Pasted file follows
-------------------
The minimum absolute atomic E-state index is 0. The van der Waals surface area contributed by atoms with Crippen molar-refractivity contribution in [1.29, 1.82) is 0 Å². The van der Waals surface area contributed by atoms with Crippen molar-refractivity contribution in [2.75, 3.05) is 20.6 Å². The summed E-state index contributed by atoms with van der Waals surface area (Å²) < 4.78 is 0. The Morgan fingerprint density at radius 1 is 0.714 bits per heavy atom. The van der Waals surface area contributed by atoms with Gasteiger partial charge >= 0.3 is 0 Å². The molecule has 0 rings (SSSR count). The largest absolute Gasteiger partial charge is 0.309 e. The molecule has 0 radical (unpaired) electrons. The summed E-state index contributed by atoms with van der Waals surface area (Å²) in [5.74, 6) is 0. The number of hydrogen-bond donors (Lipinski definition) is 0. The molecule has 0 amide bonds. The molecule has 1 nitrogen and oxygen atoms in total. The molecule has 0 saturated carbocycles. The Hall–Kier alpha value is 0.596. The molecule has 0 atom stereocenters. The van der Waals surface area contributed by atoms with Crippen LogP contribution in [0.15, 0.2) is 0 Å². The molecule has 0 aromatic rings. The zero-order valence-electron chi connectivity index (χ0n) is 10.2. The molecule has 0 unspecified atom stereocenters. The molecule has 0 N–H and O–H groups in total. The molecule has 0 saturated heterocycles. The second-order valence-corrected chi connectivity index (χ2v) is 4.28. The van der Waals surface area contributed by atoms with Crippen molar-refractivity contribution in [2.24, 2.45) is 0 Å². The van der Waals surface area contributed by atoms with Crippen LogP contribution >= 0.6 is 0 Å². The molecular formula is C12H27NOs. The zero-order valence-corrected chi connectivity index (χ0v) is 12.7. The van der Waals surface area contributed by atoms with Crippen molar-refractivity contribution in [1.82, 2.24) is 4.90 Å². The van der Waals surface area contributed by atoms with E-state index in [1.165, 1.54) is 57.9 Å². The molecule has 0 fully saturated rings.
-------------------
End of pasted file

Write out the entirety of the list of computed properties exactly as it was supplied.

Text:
The minimum absolute atomic E-state index is 0. The van der Waals surface area contributed by atoms with Crippen molar-refractivity contribution in [1.29, 1.82) is 0 Å². The van der Waals surface area contributed by atoms with Crippen molar-refractivity contribution in [2.75, 3.05) is 20.6 Å². The summed E-state index contributed by atoms with van der Waals surface area (Å²) < 4.78 is 0. The Morgan fingerprint density at radius 1 is 0.714 bits per heavy atom. The van der Waals surface area contributed by atoms with Gasteiger partial charge >= 0.3 is 0 Å². The molecule has 0 rings (SSSR count). The largest absolute Gasteiger partial charge is 0.309 e. The molecule has 0 radical (unpaired) electrons. The summed E-state index contributed by atoms with van der Waals surface area (Å²) in [5.74, 6) is 0. The number of hydrogen-bond donors (Lipinski definition) is 0. The molecule has 0 amide bonds. The molecule has 1 nitrogen and oxygen atoms in total. The molecule has 0 saturated carbocycles. The Hall–Kier alpha value is 0.596. The molecule has 0 atom stereocenters. The van der Waals surface area contributed by atoms with Crippen LogP contribution in [0.15, 0.2) is 0 Å². The molecule has 0 aromatic rings. The zero-order valence-electron chi connectivity index (χ0n) is 10.2. The molecule has 0 unspecified atom stereocenters. The molecule has 0 N–H and O–H groups in total. The molecule has 0 saturated heterocycles. The second-order valence-corrected chi connectivity index (χ2v) is 4.28. The van der Waals surface area contributed by atoms with Crippen molar-refractivity contribution in [2.24, 2.45) is 0 Å². The van der Waals surface area contributed by atoms with Crippen LogP contribution >= 0.6 is 0 Å². The molecular formula is C12H27NOs. The zero-order valence-corrected chi connectivity index (χ0v) is 12.7. The van der Waals surface area contributed by atoms with Crippen molar-refractivity contribution in [1.82, 2.24) is 4.90 Å². The van der Waals surface area contributed by atoms with E-state index in [1.165, 1.54) is 57.9 Å². The molecule has 0 fully saturated rings.